The Deacon's Bench

The Deacon's Bench


In love with “WALL-E”

posted by deacon greg kandra

Last night, my wife and I finally went to see “WALL-E”; everybody else on the planet was going to see “The Dark Knight,” so it was easy to get tickets.

Two hours later, I staggered out of the theater, wiping the tears from my cheeks. It just got me. My wife squeezed my hand. “It’s allergies,” I sniffed. “Or the air conditioning.”

Aside from the technical brilliance of the movie — the filmmakers imagined an altogether amazing, tangible, depressingly plausible world, and then made it come to life — the movie has a wild, warm, sentimental heart beating underneath. So much has been focused on its environmental message; but in a recent interview, the movie’s director Andrew Stanton spoke candidly about the story’s strong Christian theme of love:

Well, what really interested me was the idea of the most human thing in the universe being a machine because it has more interest in finding out what the point of living is than actual people. The greatest commandment Christ gives us is to love, but that’s not always our priority. So I came up with this premise that could demonstrate what I was trying to say—that irrational love defeats the world’s programming. You’ve got these two robots that are trying to go above their basest directives, literally their programming, to experience love.

With the human characters I wanted to show that our programming is the routines and habits that distract us to the point that we’re not really making connections to the people next to us. We’re not engaging in relationships, which are the point of living—relationship with God and relationship with other people.

Yes. I think that is what stirred me so deeply and had me rooting so much for the hapless title character. Thomas Merton wrote: “We do not find the meaning of life by ourselves alone; we find it with another.” “WALL-E” is an achingly poignant reminder of that.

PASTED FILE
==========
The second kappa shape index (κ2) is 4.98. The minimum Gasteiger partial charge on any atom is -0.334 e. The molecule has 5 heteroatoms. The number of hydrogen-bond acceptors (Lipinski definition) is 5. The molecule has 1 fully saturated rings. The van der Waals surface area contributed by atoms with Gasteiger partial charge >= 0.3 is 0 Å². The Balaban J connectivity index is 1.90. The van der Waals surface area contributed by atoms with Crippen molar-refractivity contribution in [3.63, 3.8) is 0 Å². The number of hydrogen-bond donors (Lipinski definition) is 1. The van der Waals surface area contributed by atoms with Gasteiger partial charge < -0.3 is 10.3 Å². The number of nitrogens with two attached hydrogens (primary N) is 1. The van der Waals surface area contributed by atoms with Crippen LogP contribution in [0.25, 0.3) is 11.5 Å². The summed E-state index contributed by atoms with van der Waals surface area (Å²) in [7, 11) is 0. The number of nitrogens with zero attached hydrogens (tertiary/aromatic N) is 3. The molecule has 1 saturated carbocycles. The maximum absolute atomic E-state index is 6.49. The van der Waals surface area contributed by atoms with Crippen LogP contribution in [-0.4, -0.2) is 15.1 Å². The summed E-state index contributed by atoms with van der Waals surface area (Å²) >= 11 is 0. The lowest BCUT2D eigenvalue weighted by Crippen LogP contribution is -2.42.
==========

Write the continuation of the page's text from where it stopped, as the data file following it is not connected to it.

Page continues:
See it with another. And see if you aren’t moved by its simple message of love and hope and renewal. Life began in a garden — and as the movie shows us at the end, that is how it will continue, too.



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Gabriel McAuliffe

posted July 20, 2008 at 6:21 pm


Deacon Greg -I couldn’t agree more with you. Both my girlfriend and I were touched by the film as well. It was a beautiful message.I would also like to point out that Bob Mondello of NPR mentioned the allusions to Chaplain’s Modern Times–great bit of movie filmography!



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Stone of Bethel

posted July 21, 2008 at 2:30 am


I was so shocked at how powerful and yet subtle the underlying message of Wall-E was. Almost painfully so. The film is never preachy but we TRULY get smacked in the face with just where we are heading. The Pixar films are always head and shoulders above the Dreamworks pics, not only in animation, but in the richness and depth of their story-telling. Their film Cars had an equally wonderful message.And I have to admit I was a tad misty at the end of Wall-E as well!



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